If you want to learn more about Exchange ActiveSync one of the problems you may run into is access to mobile devices to do your testing with.
Of course many of us own ActiveSync-capable smart phones or tablets these days, but if you really want to test the full range of Exchange ActiveSync features a separate test device is ideal.
By the way if you’re still not convinced of this, consider what it will mean to your personal smart phone if you decide to test ActiveSync’s remote device wipe capabilities with it 😉
Fortunately there are options available for running virtualized mobile device operating systems. The on that I’ve found to be the simplest and least expensive to run is Google’s Android operating system.
Google makes available for free an Android SDK that includes emulation tools for running simulated Android devices.
Installing the Android SDK
First I will just point out that I run my Android emulator within a virtualized Windows 7 computer. The only reason I do this is because I don’t want to install the required Java components on my laptop. This does result in a slight performance penalty when running the emulator, but I’m willing to put up with that to keep my laptop clean.
These instructions demonstrate how to set up the Android SDK on a Windows 7 32-bit computer. If you are running 64-bit Windows 7 you will need to download the 64-bit versions of the system requirements.
Download the following files to your computer:
Install the JDK first, then run the Android SDK installer. The Android SDK installer will let you know whether the correct Java pre-requisites are already installed.
When setup is complete launch the SDK Manager.
After the Android SDK Manager has launched you will need to download some updates. Click the Packages menu and choose Reload so that the full list of available packages is shown.
I recommend installing the Android SDK Tools, Android SDK Platform-tools, and all of the packages for the version of Android you wish to emulate (4.0.3 in this example).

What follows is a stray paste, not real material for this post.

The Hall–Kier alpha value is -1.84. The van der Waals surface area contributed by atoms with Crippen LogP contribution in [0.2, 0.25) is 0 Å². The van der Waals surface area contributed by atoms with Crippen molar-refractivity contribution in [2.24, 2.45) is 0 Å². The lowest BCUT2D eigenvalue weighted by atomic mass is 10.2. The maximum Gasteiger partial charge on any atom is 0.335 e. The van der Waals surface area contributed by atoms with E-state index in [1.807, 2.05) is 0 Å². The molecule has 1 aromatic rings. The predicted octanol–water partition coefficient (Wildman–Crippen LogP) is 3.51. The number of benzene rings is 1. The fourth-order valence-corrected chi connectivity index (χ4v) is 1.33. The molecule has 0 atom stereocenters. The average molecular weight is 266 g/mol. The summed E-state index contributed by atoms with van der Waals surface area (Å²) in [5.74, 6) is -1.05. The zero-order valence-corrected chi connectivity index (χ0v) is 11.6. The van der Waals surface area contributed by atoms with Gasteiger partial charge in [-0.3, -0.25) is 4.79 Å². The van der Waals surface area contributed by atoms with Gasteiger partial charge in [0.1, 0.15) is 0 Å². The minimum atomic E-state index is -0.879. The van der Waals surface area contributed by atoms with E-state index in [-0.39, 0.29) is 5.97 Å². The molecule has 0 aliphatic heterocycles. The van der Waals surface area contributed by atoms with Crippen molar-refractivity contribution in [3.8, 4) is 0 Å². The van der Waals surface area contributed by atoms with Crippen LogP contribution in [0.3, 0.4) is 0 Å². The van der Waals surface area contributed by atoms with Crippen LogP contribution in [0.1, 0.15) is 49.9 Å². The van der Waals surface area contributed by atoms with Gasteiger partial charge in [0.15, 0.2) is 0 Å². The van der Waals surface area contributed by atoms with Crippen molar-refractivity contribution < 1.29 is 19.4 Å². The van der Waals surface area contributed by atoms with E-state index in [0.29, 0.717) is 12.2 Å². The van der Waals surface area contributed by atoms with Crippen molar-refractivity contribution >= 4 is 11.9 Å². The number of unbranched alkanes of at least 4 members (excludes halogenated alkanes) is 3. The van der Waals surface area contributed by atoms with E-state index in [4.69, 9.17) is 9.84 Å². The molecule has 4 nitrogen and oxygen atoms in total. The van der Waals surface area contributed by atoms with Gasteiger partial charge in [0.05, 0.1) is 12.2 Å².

Select those checkboxes and click Install Packages.
When the packages have installed you can create a virtual device.
Creating an Android Virtual Device
In the Android SDK Manager click the Tools menu and choose Manage AVDs.
Click the New button to create a new virtual device.
Give the device a name and choose a target for the Android version you want to run (4.0.3 in this example). You can also specify an SD Card size and change the resolution if you wish to. Click on Create AVD when you’re ready.
Highlight the newly created virtual device and click Start to launch it. The Android emulator will launch showing a simulated touch screen that you can interact with using mouse and keyboard, as well as simulated hardware buttons (eg Home, Back) and keyboard to the side.
If you already have Exchange 2010 running with ActiveSync configured you can now go ahead and add a new email account to the Android device.
If your server is properly configured then you should see a successful initial sync (though it may take a little while to finish).
If you’re wondering about the random-looking email that is shown above it is from the test lab email generation script I’ve written. You can find the script here if you’re interested in using it in your own test lab.